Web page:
\diane bartels wrote:The concept of God is so complex such a concept cannot possibly exist. Maybe I am not understanding the argument well enough? It is hard for me, because God seems the simplest idea in the world to me.
The traditional conception of "god" is a being who not only intentionally created everything that exists, has existed, or will exist, but actively takes note of all of it, simultaneously across all temporal spectra. For that to be possible, such an entity would by definition be more complex than the creation attributed to it, hence Dawkins notion of expanding shells of complexity extending to the impossible.
Now, if you go the other way (more toward Spinoza) and conceive of a god that is simply the extant fact of creation, then it need only be as complex as existence, since they are one and the same.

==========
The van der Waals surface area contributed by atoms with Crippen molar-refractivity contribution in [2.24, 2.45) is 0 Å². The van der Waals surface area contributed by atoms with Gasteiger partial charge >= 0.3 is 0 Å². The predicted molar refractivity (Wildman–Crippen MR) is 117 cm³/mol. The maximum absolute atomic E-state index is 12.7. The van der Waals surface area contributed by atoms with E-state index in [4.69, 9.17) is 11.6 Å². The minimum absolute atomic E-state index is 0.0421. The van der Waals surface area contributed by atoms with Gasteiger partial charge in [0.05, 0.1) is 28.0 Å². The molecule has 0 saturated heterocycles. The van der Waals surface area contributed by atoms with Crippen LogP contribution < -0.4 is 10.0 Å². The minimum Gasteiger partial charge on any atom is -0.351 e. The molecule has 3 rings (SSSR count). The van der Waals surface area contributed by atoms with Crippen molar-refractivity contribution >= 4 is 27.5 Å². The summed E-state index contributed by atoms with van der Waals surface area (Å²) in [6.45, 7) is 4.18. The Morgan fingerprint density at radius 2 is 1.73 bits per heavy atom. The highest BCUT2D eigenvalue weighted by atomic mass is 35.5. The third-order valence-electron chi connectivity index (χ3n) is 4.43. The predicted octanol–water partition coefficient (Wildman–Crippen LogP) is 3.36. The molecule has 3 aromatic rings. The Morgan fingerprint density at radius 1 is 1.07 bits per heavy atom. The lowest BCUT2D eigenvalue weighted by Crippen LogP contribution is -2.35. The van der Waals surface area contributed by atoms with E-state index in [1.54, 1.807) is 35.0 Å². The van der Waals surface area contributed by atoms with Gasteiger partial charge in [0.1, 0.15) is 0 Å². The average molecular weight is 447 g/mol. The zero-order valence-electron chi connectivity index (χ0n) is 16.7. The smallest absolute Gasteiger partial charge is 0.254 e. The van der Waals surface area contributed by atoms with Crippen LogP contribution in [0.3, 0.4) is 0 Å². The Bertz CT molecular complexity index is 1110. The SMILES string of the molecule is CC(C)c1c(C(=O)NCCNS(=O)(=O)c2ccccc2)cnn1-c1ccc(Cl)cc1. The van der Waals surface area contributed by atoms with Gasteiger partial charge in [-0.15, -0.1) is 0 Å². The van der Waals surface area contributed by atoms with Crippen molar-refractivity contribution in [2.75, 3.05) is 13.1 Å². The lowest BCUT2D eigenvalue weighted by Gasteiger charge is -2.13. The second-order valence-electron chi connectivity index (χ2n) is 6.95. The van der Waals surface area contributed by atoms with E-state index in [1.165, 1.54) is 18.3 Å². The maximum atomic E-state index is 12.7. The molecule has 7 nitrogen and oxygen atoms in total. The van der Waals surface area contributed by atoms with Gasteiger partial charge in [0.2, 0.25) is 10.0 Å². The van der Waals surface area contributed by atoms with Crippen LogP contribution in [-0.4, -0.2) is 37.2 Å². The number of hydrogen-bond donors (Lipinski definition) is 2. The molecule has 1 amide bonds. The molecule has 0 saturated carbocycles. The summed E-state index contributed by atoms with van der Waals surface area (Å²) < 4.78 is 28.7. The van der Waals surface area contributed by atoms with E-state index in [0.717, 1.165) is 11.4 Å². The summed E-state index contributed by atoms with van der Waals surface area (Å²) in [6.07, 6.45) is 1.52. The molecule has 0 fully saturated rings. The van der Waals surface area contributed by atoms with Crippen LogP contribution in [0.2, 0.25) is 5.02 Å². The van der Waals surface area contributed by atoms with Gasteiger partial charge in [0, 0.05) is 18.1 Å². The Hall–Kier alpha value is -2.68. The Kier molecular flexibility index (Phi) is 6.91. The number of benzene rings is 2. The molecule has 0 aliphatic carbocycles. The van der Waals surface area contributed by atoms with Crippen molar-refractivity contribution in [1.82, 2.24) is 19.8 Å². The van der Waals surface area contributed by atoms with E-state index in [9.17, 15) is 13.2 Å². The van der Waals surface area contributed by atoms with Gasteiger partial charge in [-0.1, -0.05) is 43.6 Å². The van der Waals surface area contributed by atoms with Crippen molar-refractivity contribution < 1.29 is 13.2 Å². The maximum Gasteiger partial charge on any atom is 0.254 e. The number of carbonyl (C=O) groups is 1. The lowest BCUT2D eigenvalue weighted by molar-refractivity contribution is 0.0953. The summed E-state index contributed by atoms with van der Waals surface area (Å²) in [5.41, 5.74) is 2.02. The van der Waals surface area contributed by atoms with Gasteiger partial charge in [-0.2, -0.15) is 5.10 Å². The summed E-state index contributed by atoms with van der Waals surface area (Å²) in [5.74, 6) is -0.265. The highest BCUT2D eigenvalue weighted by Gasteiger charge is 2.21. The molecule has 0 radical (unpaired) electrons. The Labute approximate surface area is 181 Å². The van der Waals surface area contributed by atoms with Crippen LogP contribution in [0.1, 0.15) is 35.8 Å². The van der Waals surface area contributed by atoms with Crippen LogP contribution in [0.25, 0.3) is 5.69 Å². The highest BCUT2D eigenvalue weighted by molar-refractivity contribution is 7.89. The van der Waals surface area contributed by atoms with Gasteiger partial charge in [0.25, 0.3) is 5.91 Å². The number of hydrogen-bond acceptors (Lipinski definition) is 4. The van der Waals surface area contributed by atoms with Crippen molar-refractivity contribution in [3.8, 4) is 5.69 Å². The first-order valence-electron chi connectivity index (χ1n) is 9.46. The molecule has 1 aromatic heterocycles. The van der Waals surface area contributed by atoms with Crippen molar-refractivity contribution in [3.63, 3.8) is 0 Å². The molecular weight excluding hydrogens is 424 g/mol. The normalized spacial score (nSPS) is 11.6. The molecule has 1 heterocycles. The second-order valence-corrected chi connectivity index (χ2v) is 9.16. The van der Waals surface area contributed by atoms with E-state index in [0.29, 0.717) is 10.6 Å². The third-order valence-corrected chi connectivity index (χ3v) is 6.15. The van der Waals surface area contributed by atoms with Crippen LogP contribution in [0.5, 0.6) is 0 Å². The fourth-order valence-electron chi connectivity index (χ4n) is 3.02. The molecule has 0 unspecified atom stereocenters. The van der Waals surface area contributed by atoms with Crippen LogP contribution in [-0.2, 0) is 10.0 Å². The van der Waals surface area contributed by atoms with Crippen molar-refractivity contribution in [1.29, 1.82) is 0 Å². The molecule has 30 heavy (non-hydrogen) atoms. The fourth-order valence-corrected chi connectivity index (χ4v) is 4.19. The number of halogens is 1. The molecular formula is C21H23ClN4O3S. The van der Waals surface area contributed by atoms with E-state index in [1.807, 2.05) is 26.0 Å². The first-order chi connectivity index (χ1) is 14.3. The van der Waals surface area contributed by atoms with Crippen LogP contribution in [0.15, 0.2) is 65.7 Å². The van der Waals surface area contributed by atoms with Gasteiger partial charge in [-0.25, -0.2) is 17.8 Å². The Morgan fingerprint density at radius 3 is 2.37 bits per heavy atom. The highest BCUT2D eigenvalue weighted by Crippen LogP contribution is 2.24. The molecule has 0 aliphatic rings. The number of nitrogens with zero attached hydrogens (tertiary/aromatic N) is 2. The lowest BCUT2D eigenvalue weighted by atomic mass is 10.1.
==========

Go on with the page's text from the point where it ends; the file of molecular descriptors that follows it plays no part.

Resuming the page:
If you go back to a more physics-based idea of god as the first principle (prime mover, etc) then it need only be as complex as an atom, since all it had to be was tip everything out of balance just enough for the Big Bang to commence. But that god is not "here" in the way most believers wish it to be and is therefore not a very cheery idea.
The frustration people like Dawkins (and me) often have with believers is when you get right down to it, for them, god is whatever you need it to be depending on what you're talking about. Some combination of Superman, Caspar the Friendly Ghost, and Judge Dredd. Which, as a psychological tool, makes perfect sense, but when you point that out you often get a very negative reaction.
Hence, regardless of which model you choose, the idea of "god" is extremely complex. Simple only obtains when you give up any need for the idea and eschew dependence on it.